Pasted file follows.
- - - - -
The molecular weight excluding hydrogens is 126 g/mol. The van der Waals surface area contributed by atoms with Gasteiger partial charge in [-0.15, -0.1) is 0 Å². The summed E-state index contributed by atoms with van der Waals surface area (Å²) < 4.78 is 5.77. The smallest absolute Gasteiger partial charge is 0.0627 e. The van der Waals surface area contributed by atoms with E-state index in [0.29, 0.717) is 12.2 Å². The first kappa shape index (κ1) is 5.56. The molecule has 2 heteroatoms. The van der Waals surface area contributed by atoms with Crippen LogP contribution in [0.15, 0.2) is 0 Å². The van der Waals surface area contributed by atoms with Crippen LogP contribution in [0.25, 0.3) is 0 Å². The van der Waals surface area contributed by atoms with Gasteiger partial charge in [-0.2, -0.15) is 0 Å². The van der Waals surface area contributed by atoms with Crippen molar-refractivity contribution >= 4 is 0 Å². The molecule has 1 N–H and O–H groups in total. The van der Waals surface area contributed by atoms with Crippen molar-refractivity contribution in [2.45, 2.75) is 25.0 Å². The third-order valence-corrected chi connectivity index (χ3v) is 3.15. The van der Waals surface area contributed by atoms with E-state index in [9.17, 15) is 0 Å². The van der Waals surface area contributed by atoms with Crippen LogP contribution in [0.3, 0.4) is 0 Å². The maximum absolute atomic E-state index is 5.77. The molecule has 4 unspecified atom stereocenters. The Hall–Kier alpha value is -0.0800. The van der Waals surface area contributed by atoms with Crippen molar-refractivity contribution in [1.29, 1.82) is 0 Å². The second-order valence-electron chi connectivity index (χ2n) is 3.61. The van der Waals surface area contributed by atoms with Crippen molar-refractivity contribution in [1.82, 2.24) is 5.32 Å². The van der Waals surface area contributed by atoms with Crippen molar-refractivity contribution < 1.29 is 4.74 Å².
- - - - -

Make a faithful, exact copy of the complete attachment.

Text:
The molecular weight excluding hydrogens is 126 g/mol. The van der Waals surface area contributed by atoms with Gasteiger partial charge in [-0.15, -0.1) is 0 Å². The summed E-state index contributed by atoms with van der Waals surface area (Å²) < 4.78 is 5.77. The smallest absolute Gasteiger partial charge is 0.0627 e. The van der Waals surface area contributed by atoms with E-state index in [0.29, 0.717) is 12.2 Å². The first kappa shape index (κ1) is 5.56. The molecule has 2 heteroatoms. The van der Waals surface area contributed by atoms with Crippen LogP contribution in [0.15, 0.2) is 0 Å². The van der Waals surface area contributed by atoms with Crippen LogP contribution in [0.25, 0.3) is 0 Å². The van der Waals surface area contributed by atoms with Gasteiger partial charge in [-0.2, -0.15) is 0 Å². The van der Waals surface area contributed by atoms with Crippen molar-refractivity contribution >= 4 is 0 Å². The molecule has 1 N–H and O–H groups in total. The van der Waals surface area contributed by atoms with Crippen molar-refractivity contribution in [2.45, 2.75) is 25.0 Å². The third-order valence-corrected chi connectivity index (χ3v) is 3.15. The van der Waals surface area contributed by atoms with E-state index in [9.17, 15) is 0 Å². The van der Waals surface area contributed by atoms with Crippen LogP contribution in [0.3, 0.4) is 0 Å². The maximum absolute atomic E-state index is 5.77. The molecule has 4 unspecified atom stereocenters. The Hall–Kier alpha value is -0.0800. The van der Waals surface area contributed by atoms with Crippen molar-refractivity contribution in [1.29, 1.82) is 0 Å². The second-order valence-electron chi connectivity index (χ2n) is 3.61. The van der Waals surface area contributed by atoms with Crippen molar-refractivity contribution in [1.82, 2.24) is 5.32 Å². The van der Waals surface area contributed by atoms with Crippen molar-refractivity contribution < 1.29 is 4.74 Å².